Monday, February 7, 2011

Otto Link's "Vintage" Metal Mouthpiece

The phrase "to each their own" comes to mind when I think about my experience playing Otto Link's new "vintage" metal mouthpiece.  Every mouthpiece has its own sonic qualities and those of the metal "vintage" model make it fairly unique among mouthpieces manufactured today.

The metal "vintage" model goes for a truly vintage sound.  It produces a very dark sound with decent definition.  From the audience's perspective the sound does have some focus, but from the player's perspective the tone has little definition or focus.  While the model will appeal to players looking to find a dark tone in a metal mouthpiece designed with the jazz saxophonist in mind, the struggle to hear the subtleties in sound while you play is a definite disadvantage.  This is what Otto Link promised, a return to the mouthpieces of yesteryear, and some of their earlier metal mouthpieces (New York era) have very similar qualities.

The playability of the mouthpiece is fairly average when compared to other well made mouthpieces. The mouthpiece responds nicely to dynamics and articulation, and it feels similar in those respects to a modern production mouthpiece.  Otto Link didn't want to take too many steps backwards!  The mouthpiece does take a more air than their current metal models, but otherwise the average saxophonist should feel comfortable on the mouthpiece.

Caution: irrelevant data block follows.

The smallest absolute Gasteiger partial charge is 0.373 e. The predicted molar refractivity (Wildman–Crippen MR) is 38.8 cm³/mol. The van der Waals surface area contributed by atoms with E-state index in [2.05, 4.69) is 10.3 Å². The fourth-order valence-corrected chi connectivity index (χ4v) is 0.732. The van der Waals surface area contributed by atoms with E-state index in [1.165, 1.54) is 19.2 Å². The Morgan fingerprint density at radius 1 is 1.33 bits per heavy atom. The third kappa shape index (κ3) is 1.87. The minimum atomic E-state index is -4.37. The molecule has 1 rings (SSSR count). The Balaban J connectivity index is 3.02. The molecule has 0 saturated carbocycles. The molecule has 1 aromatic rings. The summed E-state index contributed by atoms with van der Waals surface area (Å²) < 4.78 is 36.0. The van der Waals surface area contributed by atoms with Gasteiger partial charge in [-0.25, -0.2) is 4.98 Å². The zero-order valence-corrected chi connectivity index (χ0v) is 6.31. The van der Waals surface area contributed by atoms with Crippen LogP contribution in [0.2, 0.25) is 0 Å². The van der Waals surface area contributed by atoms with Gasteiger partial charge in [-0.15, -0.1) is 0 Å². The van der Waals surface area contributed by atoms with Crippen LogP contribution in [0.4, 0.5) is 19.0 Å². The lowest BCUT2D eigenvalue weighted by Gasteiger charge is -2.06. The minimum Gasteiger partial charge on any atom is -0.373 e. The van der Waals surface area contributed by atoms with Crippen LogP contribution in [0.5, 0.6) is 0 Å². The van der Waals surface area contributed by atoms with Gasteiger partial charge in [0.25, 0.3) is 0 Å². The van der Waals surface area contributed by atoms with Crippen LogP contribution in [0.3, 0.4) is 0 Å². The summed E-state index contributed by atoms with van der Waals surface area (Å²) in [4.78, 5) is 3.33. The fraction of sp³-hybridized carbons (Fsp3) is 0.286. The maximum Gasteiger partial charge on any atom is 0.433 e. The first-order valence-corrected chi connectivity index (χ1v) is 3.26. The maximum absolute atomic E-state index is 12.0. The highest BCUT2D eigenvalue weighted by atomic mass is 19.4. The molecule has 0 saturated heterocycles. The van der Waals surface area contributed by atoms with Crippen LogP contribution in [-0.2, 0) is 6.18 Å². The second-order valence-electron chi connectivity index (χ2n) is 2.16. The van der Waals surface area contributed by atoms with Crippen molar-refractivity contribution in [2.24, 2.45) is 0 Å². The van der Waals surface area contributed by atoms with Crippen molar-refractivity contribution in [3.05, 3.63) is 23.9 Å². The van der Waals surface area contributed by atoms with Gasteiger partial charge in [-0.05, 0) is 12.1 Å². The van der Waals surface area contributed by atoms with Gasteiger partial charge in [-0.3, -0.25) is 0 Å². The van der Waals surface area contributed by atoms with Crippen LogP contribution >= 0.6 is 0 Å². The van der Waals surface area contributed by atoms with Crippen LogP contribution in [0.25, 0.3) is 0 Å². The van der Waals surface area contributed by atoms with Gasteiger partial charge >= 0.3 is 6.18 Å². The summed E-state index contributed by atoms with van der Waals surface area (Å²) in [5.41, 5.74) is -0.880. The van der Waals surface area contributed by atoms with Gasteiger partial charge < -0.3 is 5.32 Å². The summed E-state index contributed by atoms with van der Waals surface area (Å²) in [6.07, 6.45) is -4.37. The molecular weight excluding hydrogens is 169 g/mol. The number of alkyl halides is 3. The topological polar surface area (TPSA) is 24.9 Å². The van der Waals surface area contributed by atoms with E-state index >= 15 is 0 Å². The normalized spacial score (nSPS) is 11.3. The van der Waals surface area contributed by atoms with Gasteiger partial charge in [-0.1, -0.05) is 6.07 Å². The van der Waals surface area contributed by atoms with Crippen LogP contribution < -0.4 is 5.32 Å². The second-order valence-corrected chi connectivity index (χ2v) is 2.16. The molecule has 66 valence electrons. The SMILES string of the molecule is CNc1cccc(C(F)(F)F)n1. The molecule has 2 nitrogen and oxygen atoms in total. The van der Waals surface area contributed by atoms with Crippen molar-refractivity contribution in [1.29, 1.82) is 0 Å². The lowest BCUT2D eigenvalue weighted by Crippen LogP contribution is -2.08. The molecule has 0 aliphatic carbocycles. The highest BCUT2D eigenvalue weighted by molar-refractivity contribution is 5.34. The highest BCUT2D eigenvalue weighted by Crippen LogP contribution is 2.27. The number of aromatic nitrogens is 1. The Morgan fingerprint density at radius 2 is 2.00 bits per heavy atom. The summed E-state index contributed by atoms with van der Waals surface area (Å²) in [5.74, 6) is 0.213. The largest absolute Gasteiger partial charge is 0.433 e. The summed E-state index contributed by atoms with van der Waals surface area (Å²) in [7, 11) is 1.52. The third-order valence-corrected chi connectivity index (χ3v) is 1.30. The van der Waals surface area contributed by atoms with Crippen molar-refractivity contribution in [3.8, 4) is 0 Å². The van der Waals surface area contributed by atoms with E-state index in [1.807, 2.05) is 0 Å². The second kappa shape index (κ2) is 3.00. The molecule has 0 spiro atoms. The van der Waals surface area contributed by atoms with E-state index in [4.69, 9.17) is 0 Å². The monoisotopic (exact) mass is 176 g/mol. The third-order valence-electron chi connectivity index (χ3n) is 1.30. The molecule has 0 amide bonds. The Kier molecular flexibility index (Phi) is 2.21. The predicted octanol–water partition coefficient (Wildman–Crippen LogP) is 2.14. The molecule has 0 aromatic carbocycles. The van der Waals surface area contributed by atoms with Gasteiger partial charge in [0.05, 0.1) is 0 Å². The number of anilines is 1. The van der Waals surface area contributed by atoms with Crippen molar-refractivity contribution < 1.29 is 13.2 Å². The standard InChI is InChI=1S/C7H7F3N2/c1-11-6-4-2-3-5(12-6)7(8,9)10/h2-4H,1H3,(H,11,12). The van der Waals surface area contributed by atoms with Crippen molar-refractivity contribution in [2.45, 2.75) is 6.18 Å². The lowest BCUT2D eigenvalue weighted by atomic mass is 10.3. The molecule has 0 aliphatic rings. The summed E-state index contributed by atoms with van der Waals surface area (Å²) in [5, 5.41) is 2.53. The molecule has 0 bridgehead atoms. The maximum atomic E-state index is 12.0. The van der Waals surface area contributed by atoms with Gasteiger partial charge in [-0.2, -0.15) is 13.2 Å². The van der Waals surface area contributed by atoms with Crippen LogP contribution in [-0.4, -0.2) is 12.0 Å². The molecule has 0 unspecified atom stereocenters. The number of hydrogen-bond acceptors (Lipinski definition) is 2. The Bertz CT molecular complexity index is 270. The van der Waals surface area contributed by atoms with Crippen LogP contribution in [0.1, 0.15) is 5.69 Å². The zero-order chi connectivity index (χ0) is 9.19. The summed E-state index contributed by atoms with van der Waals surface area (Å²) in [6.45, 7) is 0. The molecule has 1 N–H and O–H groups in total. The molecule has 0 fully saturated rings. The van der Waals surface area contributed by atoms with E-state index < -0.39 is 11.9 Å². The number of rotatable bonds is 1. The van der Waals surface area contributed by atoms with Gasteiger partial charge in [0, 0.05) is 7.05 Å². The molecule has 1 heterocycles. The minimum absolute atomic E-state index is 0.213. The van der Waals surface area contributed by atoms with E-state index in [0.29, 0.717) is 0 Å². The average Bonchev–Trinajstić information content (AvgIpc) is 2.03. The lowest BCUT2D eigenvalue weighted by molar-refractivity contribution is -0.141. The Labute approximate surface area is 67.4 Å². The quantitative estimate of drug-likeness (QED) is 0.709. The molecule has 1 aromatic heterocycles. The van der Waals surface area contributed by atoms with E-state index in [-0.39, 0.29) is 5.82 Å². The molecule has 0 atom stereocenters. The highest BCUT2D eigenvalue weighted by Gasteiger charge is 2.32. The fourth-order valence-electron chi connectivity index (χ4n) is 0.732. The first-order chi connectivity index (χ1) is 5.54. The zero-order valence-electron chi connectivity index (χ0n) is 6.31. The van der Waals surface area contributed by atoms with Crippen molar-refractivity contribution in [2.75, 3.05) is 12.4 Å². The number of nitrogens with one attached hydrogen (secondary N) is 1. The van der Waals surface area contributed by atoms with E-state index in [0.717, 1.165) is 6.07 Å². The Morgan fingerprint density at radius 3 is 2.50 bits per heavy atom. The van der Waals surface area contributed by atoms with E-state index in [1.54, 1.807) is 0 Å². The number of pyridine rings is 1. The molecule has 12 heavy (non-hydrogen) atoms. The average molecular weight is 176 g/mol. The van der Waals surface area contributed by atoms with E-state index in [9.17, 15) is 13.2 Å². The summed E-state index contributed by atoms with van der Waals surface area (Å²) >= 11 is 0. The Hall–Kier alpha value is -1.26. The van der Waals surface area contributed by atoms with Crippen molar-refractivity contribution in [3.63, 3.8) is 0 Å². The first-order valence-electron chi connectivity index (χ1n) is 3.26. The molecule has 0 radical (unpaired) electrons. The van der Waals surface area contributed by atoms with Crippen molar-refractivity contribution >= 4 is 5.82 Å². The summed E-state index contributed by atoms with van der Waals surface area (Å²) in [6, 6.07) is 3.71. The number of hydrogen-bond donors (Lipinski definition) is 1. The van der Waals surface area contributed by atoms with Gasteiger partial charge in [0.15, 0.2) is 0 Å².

Here is a quick clip from a practice session on the mouthpiece -

Ben practicing on Otto Link's metal "vintage" model mouthpiece

Conclusion: Otto Link's new metal "vintage" model is a very dark sounding mouthpiece that will feel comfortable to most jazz saxophonists.  Its serious disadvantage is its inability to allow the player to hear (from behind the horn/mouthpiece) the definition and focus of the tone.


  1. I really enjoy the sound this mouthpiece has, do you remember what reed you were using on it?

    1. Mike, I'm fairly certain it would have been a Rico Jazz Select, most likely an unfiled.